On a different topic, another assertion by persons in positions of power and influence bothers me. President Bush and Vice President Cheney and other members of the Bush administration claim that the tax cuts of 2001 and 2002 have stimulated the economy and should be made permanent. I would like to see some graduate students studying our economic history for the past hundred years to find out whether rates of taxation have had any effect at all on the economy.

The topic of the thesis might be:

Effects of tax rates on business activity in the United States.

My own belief is that the economy depends on the world-wide business cycle and that the modest changes made in tax rates in the United States do not have an important effect, if any at all, on the economy. For example, tax rates were higher during the Clinton Administration but the economy was doing very nicely.

Interested graduate students are welcome to claim these topics as their own.

Tuesday, January 03, 2006


Globalization and Gasoline Prices

According to the news, the Russians and the Ukranians have been horsing around with natural gas prices and pipelines. One result is that the price of gasoline here in California has gone up four cents a gallon since last Saturday.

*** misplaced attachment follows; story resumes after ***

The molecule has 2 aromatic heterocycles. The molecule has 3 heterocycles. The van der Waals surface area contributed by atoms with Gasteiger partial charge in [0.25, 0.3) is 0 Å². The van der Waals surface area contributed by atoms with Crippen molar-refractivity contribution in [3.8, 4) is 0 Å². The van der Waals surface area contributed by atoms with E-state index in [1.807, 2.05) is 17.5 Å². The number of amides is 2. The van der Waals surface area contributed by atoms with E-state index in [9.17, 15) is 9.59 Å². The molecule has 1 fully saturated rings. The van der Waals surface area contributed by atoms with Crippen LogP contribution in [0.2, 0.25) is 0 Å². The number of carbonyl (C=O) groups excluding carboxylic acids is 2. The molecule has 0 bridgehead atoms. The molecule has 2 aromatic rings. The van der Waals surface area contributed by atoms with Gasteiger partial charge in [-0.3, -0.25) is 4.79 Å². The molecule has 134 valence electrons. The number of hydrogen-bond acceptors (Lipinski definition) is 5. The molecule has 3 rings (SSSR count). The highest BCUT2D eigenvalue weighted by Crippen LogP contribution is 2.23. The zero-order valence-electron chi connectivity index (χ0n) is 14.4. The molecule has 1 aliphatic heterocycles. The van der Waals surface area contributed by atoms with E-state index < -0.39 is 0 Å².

Monday, January 02, 2006


The People's Business

Two items in this morning's paper (January 2, 2006) inspired this post. One item described the plight of Medical patients. The State of California has cut back five percent on payments to health service prividers. Some doctors are refusing to treat Medical patients, arguing that the payments are not enough to pay their expenses, and that they have to stay in business to treat other patients.

The other item was a "Letter to the Editor." The writer complained that the legislature and the Governor were not working diligently enough to do the jobs that the public elected them to do.

It made me wonder. Is cutting Medical payments by five percent doing the people's business or are the cuts a result of the Governor and legislature not doing the people's business? Just thought I'd ask. What do you think?